Don't bug me

My 10-year-old son came to me on a recent morning and somberly announced, "We've got to move."

This came as a shock, considering that we moved into this house only eight months ago.

"We can't move," I sputtered. "We just got here. Why do you want to move?"

"I was brushing my teeth and I looked in the mirror and there was a spider in my hair."

The spider didn't bite him or harm him in any way, but the alarm of finding a spider in such close proximity was enough for him to surrender the house.

Our new house is in the river valley and the lush greenery means we have lots of insect life we rarely saw at our former home, including mosquitoes that swarm at dusk, bumblebees in the shrubbery and fat houseflies that buzz loops around the porch, waiting for someone to open the door so they can come inside. Grasshoppers and praying mantises and invisible aphids scurry around our flowerbeds, eating our plants and each other. Has anyone else noticed the bumper crop of June bugs this year? And we must have a lot of cobs, too, because I keep finding cobwebs everywhere.

Then there are the cicadas that leave their empty husks clinging to every surface. Our dog, Elvis, eats the cicada shells. He'll be loping along and he'll spot one on the wall and he'll come to a screeching halt. He'll snatch it off with his teeth and crunch-crunch-crunch, it's gone. We've theorized that he thinks they're pork rinds.

My wife and sons made an art project out of cicada husks. They collected a dozen of them and spray-painted them bright blue. I wish they'd warned me first. I discovered the blue bugs clumped together in a Nambe tray and nearly had a heart attack.

Most of the time, we try to adopt a live-and-let-live attitude toward the insect world, but occasionally they get to be too much of a nuisance. Spiders in one's hair, for instance. That's just going too far.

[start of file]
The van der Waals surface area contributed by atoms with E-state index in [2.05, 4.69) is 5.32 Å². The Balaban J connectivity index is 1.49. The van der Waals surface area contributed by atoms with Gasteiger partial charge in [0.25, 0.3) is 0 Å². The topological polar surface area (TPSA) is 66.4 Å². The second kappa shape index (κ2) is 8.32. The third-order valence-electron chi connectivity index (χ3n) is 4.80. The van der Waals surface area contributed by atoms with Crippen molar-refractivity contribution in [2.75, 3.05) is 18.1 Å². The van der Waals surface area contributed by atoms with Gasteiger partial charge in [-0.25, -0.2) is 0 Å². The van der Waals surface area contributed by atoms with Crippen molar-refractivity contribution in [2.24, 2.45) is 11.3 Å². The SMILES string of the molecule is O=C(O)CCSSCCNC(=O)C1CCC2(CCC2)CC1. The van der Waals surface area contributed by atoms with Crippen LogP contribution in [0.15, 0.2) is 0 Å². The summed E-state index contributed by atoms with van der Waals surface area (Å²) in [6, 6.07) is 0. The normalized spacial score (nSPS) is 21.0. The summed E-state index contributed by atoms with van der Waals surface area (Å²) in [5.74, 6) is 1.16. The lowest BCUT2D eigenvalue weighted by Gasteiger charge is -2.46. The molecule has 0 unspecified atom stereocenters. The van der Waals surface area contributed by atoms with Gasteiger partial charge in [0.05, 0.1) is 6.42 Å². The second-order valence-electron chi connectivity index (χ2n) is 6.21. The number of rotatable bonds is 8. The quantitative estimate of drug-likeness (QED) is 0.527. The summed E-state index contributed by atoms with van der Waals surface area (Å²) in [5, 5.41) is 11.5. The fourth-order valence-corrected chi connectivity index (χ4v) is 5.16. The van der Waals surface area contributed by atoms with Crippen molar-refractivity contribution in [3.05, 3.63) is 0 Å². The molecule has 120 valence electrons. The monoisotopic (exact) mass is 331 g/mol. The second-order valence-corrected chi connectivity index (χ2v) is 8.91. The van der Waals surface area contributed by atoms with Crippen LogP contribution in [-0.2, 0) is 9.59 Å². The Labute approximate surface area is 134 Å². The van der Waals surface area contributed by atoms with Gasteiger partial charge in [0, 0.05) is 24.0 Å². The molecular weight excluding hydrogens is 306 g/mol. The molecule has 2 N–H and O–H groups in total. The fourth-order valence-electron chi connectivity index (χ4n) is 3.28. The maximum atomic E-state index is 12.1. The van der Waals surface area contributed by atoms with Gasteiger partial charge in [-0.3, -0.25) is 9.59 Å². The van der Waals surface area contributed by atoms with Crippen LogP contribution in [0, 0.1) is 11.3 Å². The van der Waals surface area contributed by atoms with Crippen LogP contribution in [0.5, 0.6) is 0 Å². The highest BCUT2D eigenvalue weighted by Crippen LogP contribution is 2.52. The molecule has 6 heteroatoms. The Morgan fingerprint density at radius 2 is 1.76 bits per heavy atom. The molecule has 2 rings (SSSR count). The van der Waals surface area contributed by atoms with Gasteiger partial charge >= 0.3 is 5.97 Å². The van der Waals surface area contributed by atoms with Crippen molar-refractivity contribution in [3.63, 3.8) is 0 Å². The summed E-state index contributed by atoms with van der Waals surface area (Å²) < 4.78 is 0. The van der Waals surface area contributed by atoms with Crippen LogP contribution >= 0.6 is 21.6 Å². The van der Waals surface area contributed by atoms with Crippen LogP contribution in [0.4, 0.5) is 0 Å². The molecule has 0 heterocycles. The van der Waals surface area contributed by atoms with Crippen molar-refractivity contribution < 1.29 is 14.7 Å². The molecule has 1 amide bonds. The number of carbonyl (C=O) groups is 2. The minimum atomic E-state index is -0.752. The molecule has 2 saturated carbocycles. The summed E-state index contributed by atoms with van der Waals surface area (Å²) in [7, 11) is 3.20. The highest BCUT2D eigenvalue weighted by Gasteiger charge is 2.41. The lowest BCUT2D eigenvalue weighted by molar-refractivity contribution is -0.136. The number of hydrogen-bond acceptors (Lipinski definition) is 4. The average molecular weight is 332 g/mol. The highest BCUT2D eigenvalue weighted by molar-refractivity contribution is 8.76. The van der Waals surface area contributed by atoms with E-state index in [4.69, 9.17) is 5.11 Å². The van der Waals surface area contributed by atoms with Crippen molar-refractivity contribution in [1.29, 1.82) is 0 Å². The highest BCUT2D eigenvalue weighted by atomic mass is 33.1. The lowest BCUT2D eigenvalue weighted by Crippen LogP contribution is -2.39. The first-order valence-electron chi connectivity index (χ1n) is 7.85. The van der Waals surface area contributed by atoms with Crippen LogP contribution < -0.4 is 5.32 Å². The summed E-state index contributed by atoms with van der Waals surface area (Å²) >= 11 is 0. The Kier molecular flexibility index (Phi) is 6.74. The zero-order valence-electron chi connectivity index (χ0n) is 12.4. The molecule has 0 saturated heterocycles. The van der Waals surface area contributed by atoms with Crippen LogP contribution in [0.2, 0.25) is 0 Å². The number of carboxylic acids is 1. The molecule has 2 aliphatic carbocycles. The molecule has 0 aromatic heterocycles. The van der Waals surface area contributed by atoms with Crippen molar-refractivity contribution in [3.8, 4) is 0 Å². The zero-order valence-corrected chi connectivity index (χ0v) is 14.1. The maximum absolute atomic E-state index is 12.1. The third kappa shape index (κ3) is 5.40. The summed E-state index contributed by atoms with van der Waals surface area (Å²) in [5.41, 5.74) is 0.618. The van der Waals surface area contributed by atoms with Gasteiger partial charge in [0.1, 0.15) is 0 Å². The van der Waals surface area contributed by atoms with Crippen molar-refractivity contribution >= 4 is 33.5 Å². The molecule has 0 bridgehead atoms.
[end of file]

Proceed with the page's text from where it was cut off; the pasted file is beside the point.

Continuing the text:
I was sitting at my desk recently, talking to my wife on the phone, when a housefly decided the Garden of Eden resided inside my mouth. He flew right at my face, aiming for my flapping lips. I waved him away and kept talking. He dive-bombed me again. By the fifth time he'd attempted to land in my mouth, I was screaming and cursing and waving both arms around madly. My wife, on the other end of the phone line, must've thought I was on fire. I tried to explain the seriousness of the situation, but she was laughing too hard to listen. It probably would've been simpler (and more manly) to just eat the fly and get it over with.

In most households, it's the man's job to kill and dispose of insects and arachnids who've taken up residence. I try to fulfill this duty, but I'm not as quick as I used to be. Houseflies seem to have radar when I approach with a swatter. They take off before I ever get within reach. I've learned you can throw out your shoulder trying to whack them when they're in mid-flight. I even have trouble catching up with spiders. When they make their speedy escapes, I remind myself they have four times as many legs as I do, which helps me feel a little better.

I've been waging war on an anthill in the back yard all summer. I don't mind a few ants running busily around, but this anthill is home to those big red suckers, nearly an inch long. They bite, so they have to go. I'll drown the anthill in Black Flag, getting a secret little thrill at the way they go twitchy and curl up and die. I puff out my chest like a Great White Hunter and march back into the house and wash my hands thoroughly so I don't go twitchy, too.

Two days later, the ants have excavated a new exit six inches away from the old one and they're back in business. I'm sure if I looked at them through a magnifying glass, their little faces would be smirking at me.

I'm about ready to give up and let the ants take over. We could always move.

(Editor's note: This column originally was published in 2000. We're in a different house now, but I'm still at war with ants.)

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